[sleepsense.net] Sleep Training as a Single Parent
I doubt there’s any job out there that’s tougher than that of a single parent. Raising a little one is hard enough when you’re doing it with a partner, but to do it on your own is downright heroic.
But quite often I hear from single parents who feel that they’re unable to teach their babies to sleep well because they’re doing it on their own.
Well, I’m here to tell you that you absolutely can sleep train as a single parent, and that you owe it to yourself and your baby to give it a shot. It can give you back your evenings, take away the worries of leaving your little one with a sitter, and get both of you the sleep you need.
I got an email the other day from a mom who was expressing some concerns about the fact that she’s a single mom and she was asking me, “How do I do the Sleep Sense program if I’m single?”
So, I think that’s a great question and I wanna help you out here today. You know, the book does talk a little bit about getting your partner involved and having dad on board and all that good stuff, but it doesn’t mean that it’s not doable without, right?
Absolutely, this is a skill set. You can teach your baby to sleep well whether you have a partner or you don’t. So I’m just gonna give you a few tips here though today to help this become a bit of an easier process for you.
The first thing is, do you have support? Right, often the support comes from the partner or the mother or the father of the child, but not always, right? Some partners work long, you know, overseas experiences so they’re gone from home, or you know, or you’re a single parent. It’s all okay, but I would encourage you to find some support. Maybe if you’ve got a best friend that could help out or you’ve got a mother that could help or other relatives. Even if they could come in with you for the first night or two just to kind of cheer you on, maybe take over through some of the night, that would be ideal, that would be awesome.
Or, if you just have that great friend that lives in another state that is willing to answer your text messages all through the night as you reach out for a little bit of moral support, that also would be great.
So, find somebody in your community that can help support you through this process. Now, the next thing to keep in mind is this may be a little bit more challenging for you, so don’t compare yourself to, you know, your best friend whose husband sleep trained their baby in three nights. Just keep your eye on your own journey. Especially if nursing is the primary prop association, it’s just gonna be a little bit more challenging because you’re going to always be the one that shows up, right, either to stay with the baby until she falls back to sleep or to leave and check on her, that’s up to you, but it’s going to be challenging because she’s expecting to be fed, because that’s what’s always happened until this day, so just know that there might be a little more protest, it might run on a little longer than say comparing yourself to your friend who did it, but that’s all okay.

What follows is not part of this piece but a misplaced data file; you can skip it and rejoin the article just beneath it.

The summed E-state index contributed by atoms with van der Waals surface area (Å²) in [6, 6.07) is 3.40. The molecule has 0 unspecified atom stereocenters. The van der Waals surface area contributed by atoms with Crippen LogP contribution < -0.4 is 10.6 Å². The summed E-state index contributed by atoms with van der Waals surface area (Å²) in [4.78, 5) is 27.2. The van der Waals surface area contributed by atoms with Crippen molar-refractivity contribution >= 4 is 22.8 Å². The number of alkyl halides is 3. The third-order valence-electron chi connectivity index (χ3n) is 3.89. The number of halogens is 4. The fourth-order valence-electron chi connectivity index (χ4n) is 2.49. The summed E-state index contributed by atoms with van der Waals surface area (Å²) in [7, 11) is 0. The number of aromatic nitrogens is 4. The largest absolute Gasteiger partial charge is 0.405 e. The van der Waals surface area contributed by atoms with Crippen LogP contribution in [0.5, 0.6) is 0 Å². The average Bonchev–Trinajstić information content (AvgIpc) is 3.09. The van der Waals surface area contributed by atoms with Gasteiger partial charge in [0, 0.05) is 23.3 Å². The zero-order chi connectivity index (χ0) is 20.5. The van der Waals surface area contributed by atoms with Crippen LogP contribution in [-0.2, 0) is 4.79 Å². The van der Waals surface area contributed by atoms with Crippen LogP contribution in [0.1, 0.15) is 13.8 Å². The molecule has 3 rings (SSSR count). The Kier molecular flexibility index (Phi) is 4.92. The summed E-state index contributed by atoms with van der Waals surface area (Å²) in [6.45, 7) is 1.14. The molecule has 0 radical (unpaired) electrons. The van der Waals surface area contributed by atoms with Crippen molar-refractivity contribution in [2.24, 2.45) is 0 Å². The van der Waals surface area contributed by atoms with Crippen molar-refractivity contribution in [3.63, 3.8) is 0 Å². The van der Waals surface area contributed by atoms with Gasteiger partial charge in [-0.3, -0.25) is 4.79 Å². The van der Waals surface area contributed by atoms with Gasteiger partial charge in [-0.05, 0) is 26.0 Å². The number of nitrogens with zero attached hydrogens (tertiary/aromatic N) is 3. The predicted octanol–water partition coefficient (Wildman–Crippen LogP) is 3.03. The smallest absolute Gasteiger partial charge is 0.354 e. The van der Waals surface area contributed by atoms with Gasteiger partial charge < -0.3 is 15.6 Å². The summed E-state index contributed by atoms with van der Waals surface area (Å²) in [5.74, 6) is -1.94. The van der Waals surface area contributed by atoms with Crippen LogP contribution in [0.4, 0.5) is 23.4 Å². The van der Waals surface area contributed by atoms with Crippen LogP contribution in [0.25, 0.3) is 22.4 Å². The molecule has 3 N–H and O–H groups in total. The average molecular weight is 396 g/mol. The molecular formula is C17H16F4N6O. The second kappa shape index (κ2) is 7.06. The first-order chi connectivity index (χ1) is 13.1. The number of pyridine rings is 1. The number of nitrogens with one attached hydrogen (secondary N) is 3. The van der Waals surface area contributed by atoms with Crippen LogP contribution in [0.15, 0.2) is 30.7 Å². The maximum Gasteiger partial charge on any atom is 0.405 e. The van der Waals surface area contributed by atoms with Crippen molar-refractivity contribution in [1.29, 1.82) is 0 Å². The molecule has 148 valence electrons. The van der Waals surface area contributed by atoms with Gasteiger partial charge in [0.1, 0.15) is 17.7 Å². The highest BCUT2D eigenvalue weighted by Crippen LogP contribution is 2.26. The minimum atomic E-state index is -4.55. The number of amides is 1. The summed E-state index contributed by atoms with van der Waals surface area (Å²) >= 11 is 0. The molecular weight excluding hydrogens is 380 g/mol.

Again, skill set, let’s keep that in mind that this is a skill set that your baby’s learning. Learning takes place at different speeds for everyone, no matter what we’re learning, so she might catch on to this really quickly and that’ll be awesome, but if she doesn’t, that’s okay too. Just keep that in mind.
Now, another challenging place for single parents is daytime naps, because you won’t have anyone there to kind of take over or swap off and if you’ve got a younger baby you may be doing nap training three times a day, which can get a little bit much for a lot of moms. So here’s a little, a little side step that you can take if you’re feeling the strain, is plan for one nap of the day to be out in a stroller.
All right, just take that second nap of the day, it’s usually the last nap of the day that is the most challenging of the naps, so maybe for the first few days, you just plan for that nap to be out in the stroller so that you’re both getting some fresh air and some walk and a little bit of break for a while. That might help just ease you into this a little bit more gently so it’s not so much sleep training overload of you. Okay, but it’s absolutely doable, and won’t it feel good when you get to that awesome place where you’re gonna get a solid night’s sleep, you’re gonna get some breaks through the day, because it’s really important to have time for ourselves, right?
We can’t be the best mothers that we can possibly be if we don’t have anything left to give, and the only way we can give is to also get, so you need some time for yourself, you need a break from baby, you know, a couple of times a day, and you need a solid night’s sleep so it’s really gonna make the parenting experience or the journey as a single parent so much easier for you in the long run that you have just a little bit of space, a little bit of breathing room so that you can attend to your own needs, as well.
Thanks so much for watching today. Sleep well.
If your baby, infant or toddler is having trouble sleeping through the night, help is just a click away! The Sleep Sense Program has helped over 57,00 parents to get their kids sleeping 11-12 hours through the night AND taking long, restful naps during the day. If you’re ready to get started today – I’m looking forward to helping you!
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